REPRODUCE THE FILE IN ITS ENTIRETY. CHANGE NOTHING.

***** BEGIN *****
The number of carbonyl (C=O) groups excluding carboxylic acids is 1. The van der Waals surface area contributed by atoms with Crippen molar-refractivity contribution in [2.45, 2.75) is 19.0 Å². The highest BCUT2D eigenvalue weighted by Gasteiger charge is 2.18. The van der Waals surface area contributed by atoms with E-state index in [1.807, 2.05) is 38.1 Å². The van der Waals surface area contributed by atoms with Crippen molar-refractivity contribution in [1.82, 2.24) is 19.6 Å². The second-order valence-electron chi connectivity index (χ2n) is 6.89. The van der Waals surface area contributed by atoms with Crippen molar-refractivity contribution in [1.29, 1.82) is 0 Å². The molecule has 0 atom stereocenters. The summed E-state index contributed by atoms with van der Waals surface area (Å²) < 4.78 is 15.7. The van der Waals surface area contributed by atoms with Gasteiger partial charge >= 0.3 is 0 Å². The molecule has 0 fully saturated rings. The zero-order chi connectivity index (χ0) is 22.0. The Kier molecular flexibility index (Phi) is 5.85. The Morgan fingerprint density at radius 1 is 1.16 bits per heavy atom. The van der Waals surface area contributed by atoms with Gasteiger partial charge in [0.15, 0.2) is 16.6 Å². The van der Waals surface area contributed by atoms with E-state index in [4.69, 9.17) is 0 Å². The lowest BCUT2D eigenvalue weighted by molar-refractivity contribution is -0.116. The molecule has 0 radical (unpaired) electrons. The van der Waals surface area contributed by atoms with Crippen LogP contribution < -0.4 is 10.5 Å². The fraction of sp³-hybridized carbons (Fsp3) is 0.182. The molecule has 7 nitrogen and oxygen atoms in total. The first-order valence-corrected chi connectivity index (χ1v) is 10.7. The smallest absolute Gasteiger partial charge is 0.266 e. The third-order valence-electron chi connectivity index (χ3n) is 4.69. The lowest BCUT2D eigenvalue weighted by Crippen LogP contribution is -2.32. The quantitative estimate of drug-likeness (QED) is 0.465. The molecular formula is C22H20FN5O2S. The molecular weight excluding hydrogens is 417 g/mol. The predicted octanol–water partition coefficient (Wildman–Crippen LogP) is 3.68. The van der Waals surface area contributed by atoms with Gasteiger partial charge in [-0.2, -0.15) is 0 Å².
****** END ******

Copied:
The number of carbonyl (C=O) groups excluding carboxylic acids is 1. The van der Waals surface area contributed by atoms with Crippen molar-refractivity contribution in [2.45, 2.75) is 19.0 Å². The highest BCUT2D eigenvalue weighted by Gasteiger charge is 2.18. The van der Waals surface area contributed by atoms with E-state index in [1.807, 2.05) is 38.1 Å². The van der Waals surface area contributed by atoms with Crippen molar-refractivity contribution in [1.82, 2.24) is 19.6 Å². The second-order valence-electron chi connectivity index (χ2n) is 6.89. The van der Waals surface area contributed by atoms with Crippen molar-refractivity contribution in [1.29, 1.82) is 0 Å². The molecule has 0 atom stereocenters. The summed E-state index contributed by atoms with van der Waals surface area (Å²) < 4.78 is 15.7. The van der Waals surface area contributed by atoms with Gasteiger partial charge >= 0.3 is 0 Å². The molecule has 0 fully saturated rings. The zero-order chi connectivity index (χ0) is 22.0. The Kier molecular flexibility index (Phi) is 5.85. The Morgan fingerprint density at radius 1 is 1.16 bits per heavy atom. The van der Waals surface area contributed by atoms with Gasteiger partial charge in [0.15, 0.2) is 16.6 Å². The van der Waals surface area contributed by atoms with E-state index in [4.69, 9.17) is 0 Å². The lowest BCUT2D eigenvalue weighted by molar-refractivity contribution is -0.116. The molecule has 0 radical (unpaired) electrons. The van der Waals surface area contributed by atoms with Crippen LogP contribution < -0.4 is 10.5 Å². The fraction of sp³-hybridized carbons (Fsp3) is 0.182. The molecule has 7 nitrogen and oxygen atoms in total. The first-order valence-corrected chi connectivity index (χ1v) is 10.7. The smallest absolute Gasteiger partial charge is 0.266 e. The third-order valence-electron chi connectivity index (χ3n) is 4.69. The lowest BCUT2D eigenvalue weighted by Crippen LogP contribution is -2.32. The quantitative estimate of drug-likeness (QED) is 0.465. The molecular formula is C22H20FN5O2S. The molecular weight excluding hydrogens is 417 g/mol. The predicted octanol–water partition coefficient (Wildman–Crippen LogP) is 3.68. The van der Waals surface area contributed by atoms with Gasteiger partial charge in [-0.2, -0.15) is 0 Å².